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RESTful Business Conversations

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In an on-going series of posts titled The REST dialogs, Duncan Cragg “argue[s] the case for eBay to adopt a truly REST approach to their integration API”. In “Business conversations”, Duncan makes a businesses case for adoption of REST-style architecture.

Duncan explains, in a conversational style, to a fictitious eBay architect, that a RESTful approach is a simpler, yet more powerful, in architecting business processes than an SOA built using WS-* specifications. On the role of an application architect, he says

It's [his] job while [he is] designing [his] resource interactions at the application level: the resource-type or business level. Or maybe while [he is] making use of some existing resource types and 'resource-animating' code that does [his] business logic for you. Having WS-* only clouds and complicates this task.

“When you start thinking in terms of resources not actions, it all becomes much clearer”, Duncan states as he tackles aspects like Service Discovery and Description, Client State and Sessions and Business Processes in a resource oriented architecture (ROA). He states that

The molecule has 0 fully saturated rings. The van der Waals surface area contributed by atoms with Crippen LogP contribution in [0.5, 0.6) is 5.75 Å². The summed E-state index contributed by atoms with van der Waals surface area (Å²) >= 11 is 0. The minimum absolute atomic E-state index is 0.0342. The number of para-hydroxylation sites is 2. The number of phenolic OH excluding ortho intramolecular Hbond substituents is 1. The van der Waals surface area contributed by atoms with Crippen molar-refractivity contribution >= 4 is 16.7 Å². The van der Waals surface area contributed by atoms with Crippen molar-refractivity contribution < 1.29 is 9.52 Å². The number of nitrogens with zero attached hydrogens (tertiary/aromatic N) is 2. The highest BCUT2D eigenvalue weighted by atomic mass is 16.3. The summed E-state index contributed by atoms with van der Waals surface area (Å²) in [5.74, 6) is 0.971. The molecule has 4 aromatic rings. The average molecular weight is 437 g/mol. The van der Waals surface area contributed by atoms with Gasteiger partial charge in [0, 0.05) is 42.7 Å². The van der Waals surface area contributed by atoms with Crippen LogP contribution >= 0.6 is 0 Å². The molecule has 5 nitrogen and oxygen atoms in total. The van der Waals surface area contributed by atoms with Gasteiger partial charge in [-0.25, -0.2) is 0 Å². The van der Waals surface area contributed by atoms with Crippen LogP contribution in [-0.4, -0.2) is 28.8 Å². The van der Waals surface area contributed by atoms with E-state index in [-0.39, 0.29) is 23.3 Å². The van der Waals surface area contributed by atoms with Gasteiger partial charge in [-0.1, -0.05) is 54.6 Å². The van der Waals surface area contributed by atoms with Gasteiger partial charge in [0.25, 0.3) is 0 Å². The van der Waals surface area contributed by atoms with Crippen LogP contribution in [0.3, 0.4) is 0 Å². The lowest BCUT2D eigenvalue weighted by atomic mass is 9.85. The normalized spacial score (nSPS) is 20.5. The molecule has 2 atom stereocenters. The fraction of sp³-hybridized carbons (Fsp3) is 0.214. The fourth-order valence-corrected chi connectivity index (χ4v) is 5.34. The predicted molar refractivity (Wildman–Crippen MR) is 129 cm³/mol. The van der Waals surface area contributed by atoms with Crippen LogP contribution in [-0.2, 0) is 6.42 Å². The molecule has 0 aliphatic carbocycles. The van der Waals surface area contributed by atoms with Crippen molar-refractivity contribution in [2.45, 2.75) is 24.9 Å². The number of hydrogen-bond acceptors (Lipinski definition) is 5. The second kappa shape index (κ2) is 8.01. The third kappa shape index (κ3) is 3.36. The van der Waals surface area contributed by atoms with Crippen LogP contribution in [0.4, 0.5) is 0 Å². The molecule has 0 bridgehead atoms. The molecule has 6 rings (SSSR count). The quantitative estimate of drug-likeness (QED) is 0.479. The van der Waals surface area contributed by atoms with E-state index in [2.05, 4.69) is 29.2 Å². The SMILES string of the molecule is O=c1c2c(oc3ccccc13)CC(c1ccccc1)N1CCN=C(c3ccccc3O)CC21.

it's best to start with loose arrangements and established conventions; adding constraints, contracts and Central Control only where absolutely necessary. Ensure central control only over schemas.

Make your Enterprise 'mashable' and everyone will thank you. Expose the UUIDs and GUIDs of your data in URLs. Transform and enrich your data within standard content types.

On managing client state in such an architecture he warns that

[Any] Hidden state is a red flag. You know you're on the right track as long as you are exposing your statefulness in URIs. […] If you find yourself hiding state in sessions and cookies, or returning different data dedicated to that client from the same URI by setting no-cache, or if you tie up successive interactions through sessions, you are going down the wrong track.

He acknowledges that  such an approach might be a hard sell in the enterprise, but states that it “more closely maps onto the reality of the way businesses operate and interoperate”.

REST […] naturally maps onto declarative business rules. When you switch from process-thinking to resource-thinking, you also switch from imperative thinking to declarative. Instead of coordinating the import and export of data from one hand-coded interface to another, you can just link it all up and expect everyone to dereference and recognise your data.

Do share your experiences in the adoption RESTful style in the enterprise and also do check out the original post and the series.

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